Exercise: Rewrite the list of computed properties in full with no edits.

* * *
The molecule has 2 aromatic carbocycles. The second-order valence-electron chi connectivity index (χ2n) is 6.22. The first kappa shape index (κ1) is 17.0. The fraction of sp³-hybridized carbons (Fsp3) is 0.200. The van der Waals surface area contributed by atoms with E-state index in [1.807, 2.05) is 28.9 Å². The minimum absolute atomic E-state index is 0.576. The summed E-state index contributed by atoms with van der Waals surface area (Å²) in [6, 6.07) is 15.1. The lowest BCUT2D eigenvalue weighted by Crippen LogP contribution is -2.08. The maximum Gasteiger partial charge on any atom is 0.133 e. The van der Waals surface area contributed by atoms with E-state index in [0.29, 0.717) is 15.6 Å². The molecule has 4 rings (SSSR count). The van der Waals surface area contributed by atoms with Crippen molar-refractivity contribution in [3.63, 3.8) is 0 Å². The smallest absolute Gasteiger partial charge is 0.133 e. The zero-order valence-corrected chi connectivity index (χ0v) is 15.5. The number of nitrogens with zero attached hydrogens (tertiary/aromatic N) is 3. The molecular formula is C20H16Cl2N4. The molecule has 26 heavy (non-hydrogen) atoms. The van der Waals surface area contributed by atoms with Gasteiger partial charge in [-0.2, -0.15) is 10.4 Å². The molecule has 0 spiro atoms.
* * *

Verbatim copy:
The molecule has 2 aromatic carbocycles. The second-order valence-electron chi connectivity index (χ2n) is 6.22. The first kappa shape index (κ1) is 17.0. The fraction of sp³-hybridized carbons (Fsp3) is 0.200. The van der Waals surface area contributed by atoms with E-state index in [1.807, 2.05) is 28.9 Å². The minimum absolute atomic E-state index is 0.576. The summed E-state index contributed by atoms with van der Waals surface area (Å²) in [6, 6.07) is 15.1. The lowest BCUT2D eigenvalue weighted by Crippen LogP contribution is -2.08. The maximum Gasteiger partial charge on any atom is 0.133 e. The van der Waals surface area contributed by atoms with E-state index in [0.29, 0.717) is 15.6 Å². The molecule has 4 rings (SSSR count). The van der Waals surface area contributed by atoms with Crippen molar-refractivity contribution in [3.63, 3.8) is 0 Å². The smallest absolute Gasteiger partial charge is 0.133 e. The zero-order valence-corrected chi connectivity index (χ0v) is 15.5. The number of nitrogens with zero attached hydrogens (tertiary/aromatic N) is 3. The molecular formula is C20H16Cl2N4. The molecule has 26 heavy (non-hydrogen) atoms. The van der Waals surface area contributed by atoms with Gasteiger partial charge in [-0.2, -0.15) is 10.4 Å². The molecule has 0 spiro atoms.